1st Test: Zimbabwe crush Bangladesh by 335 runs
Taylor's career-best anchored Zimbabwe's 389 in the first innings after the home team was put in to bat by the tourists. He completed his second century earlier on Saturday. The Flower brothers, Grant and Andy, are the only other Zimbabweans to make two hundreds in a test.
Brendan Taylor became just the third Zimbabwean batsman to score centuries in both innings of a Test match as his side completed a crushing victory over Bangladesh in the first Test at Harare Sports Club.
Set an unlikely 483 runs to win the match after Taylor had reached the landmark early on Saturday, Bangladesh folded to 147 all out to lose by 335 runs inside four days.
Zimbabwe's bowlers required just 49.2 overs to knock over the tourists in their second innings, with fast bowler Kyle Jarvis doing the damage before leg spinner Graeme Cremer claimed figures of 4 for 4 to wrap up the tail after tea.
Although Zimbabwe deserved credit for some accurate bowling, Bangladesh's batsmen contributed to their own downfall as they grew impatient too easily and gifted their wickets away.
Having gone into the match as favourites, it was an embarrassing defeat for the tourists against their closest rivals, as Zimbabwe recorded their 10th Test victory and ensured at worst a share of the spoils in the two-match series.
No visiting batsman passed 50 in the match, with Mohammad Ashraful top-scoring in the second innings with 40 before being run out in bizarre fashion.
"I'm really disappointed in the way we played in this match, especially in the batting," said captain Mushfiqur Rahim.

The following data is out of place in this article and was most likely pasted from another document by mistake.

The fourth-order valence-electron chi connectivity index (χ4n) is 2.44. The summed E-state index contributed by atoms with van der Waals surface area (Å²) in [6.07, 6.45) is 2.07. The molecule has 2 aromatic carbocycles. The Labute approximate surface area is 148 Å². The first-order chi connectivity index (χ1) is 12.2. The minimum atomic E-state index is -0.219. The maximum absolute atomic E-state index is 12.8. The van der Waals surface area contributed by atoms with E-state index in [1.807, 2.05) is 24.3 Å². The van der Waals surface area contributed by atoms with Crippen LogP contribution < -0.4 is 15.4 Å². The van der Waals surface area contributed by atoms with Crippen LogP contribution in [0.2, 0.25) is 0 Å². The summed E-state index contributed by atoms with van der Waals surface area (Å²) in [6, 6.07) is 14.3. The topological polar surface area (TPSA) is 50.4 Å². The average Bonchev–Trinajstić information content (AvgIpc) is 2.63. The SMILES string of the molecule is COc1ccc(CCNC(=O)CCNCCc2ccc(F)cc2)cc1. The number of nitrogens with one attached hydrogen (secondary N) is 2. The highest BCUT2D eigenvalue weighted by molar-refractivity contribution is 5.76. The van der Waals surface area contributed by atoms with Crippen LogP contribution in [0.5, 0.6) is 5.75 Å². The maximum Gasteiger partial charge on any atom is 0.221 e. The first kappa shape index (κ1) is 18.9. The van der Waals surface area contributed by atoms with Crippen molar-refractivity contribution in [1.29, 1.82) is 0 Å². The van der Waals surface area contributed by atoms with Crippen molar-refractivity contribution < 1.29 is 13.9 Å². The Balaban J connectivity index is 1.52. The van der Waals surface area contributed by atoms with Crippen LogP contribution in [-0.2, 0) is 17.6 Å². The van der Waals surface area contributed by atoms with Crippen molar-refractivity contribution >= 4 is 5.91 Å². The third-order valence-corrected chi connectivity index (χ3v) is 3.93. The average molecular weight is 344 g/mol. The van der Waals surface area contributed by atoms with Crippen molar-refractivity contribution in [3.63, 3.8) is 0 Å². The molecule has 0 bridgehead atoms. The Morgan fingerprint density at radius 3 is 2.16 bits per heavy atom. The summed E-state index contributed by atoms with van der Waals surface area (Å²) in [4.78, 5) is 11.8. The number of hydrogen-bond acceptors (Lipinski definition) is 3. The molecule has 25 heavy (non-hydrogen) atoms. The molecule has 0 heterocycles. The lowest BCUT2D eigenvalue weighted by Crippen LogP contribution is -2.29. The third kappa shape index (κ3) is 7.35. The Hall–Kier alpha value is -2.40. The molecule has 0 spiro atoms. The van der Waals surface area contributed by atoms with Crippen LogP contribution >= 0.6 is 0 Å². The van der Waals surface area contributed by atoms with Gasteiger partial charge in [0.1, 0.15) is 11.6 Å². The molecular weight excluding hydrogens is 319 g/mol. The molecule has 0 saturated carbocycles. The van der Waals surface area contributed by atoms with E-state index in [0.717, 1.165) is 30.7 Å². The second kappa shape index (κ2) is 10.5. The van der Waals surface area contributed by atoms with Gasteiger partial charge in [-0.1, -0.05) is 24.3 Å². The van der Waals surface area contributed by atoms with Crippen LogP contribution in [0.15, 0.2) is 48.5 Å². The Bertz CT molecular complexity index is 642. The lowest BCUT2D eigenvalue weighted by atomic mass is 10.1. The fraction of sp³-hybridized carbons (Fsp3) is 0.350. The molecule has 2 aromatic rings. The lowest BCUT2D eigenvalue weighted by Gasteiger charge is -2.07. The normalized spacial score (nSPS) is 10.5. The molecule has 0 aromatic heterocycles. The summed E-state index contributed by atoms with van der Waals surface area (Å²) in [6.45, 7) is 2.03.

"I thought we had the technique to cope with their pace bowling but there were just too many soft dismissals in the middle, particularly from our experienced players."
Zimbabwe had resumed on their overnight total of 187 for seven, with Taylor on 81, and the 27-year-old required just eight overs to get to three figures before declaring the innings on 227 for seven.
Man of the match Taylor was the first Zimbabwean captain to score twin tons in the same Test, and the third of any Zimbabwean batsman after brothers Grant and Andy Flower.
"To be grouped with the Flowers, two of the best players to come out of Zimbabwe, is a big honour," Taylor said.
"Most importantly though we've come out with a good result and that means a lot more to me."
Although Taylor's 171 and 102 not out was perhaps not as impressive as Andy Flower's 142 and 199 not out against the stronger opposition of South Africa in 2001, it nevertheless came in a match where no other batsman made more than 55.
The second Test gets underway on Thursday at the same venue.